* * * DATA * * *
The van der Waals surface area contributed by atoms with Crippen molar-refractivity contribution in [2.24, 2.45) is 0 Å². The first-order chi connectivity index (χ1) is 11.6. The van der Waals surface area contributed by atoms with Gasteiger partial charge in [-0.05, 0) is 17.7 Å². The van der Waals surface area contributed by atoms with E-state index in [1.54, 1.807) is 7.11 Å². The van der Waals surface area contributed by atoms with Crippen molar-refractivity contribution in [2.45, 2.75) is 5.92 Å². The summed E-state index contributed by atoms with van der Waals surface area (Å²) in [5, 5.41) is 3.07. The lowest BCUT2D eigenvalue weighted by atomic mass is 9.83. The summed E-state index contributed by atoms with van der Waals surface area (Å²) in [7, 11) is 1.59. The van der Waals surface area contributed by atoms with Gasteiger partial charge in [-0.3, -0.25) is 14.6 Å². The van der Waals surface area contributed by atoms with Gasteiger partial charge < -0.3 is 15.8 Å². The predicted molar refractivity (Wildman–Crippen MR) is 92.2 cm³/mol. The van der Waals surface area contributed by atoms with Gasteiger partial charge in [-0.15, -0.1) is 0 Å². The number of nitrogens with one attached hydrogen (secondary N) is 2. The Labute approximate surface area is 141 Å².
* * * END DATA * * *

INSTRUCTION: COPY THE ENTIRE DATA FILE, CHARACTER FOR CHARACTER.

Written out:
The van der Waals surface area contributed by atoms with Crippen molar-refractivity contribution in [2.24, 2.45) is 0 Å². The first-order chi connectivity index (χ1) is 11.6. The van der Waals surface area contributed by atoms with Gasteiger partial charge in [-0.05, 0) is 17.7 Å². The van der Waals surface area contributed by atoms with E-state index in [1.54, 1.807) is 7.11 Å². The van der Waals surface area contributed by atoms with Crippen molar-refractivity contribution in [2.45, 2.75) is 5.92 Å². The summed E-state index contributed by atoms with van der Waals surface area (Å²) in [5, 5.41) is 3.07. The lowest BCUT2D eigenvalue weighted by atomic mass is 9.83. The summed E-state index contributed by atoms with van der Waals surface area (Å²) in [7, 11) is 1.59. The van der Waals surface area contributed by atoms with Gasteiger partial charge in [-0.3, -0.25) is 14.6 Å². The van der Waals surface area contributed by atoms with Gasteiger partial charge < -0.3 is 15.8 Å². The predicted molar refractivity (Wildman–Crippen MR) is 92.2 cm³/mol. The van der Waals surface area contributed by atoms with Gasteiger partial charge in [-0.15, -0.1) is 0 Å². The number of nitrogens with one attached hydrogen (secondary N) is 2. The Labute approximate surface area is 141 Å².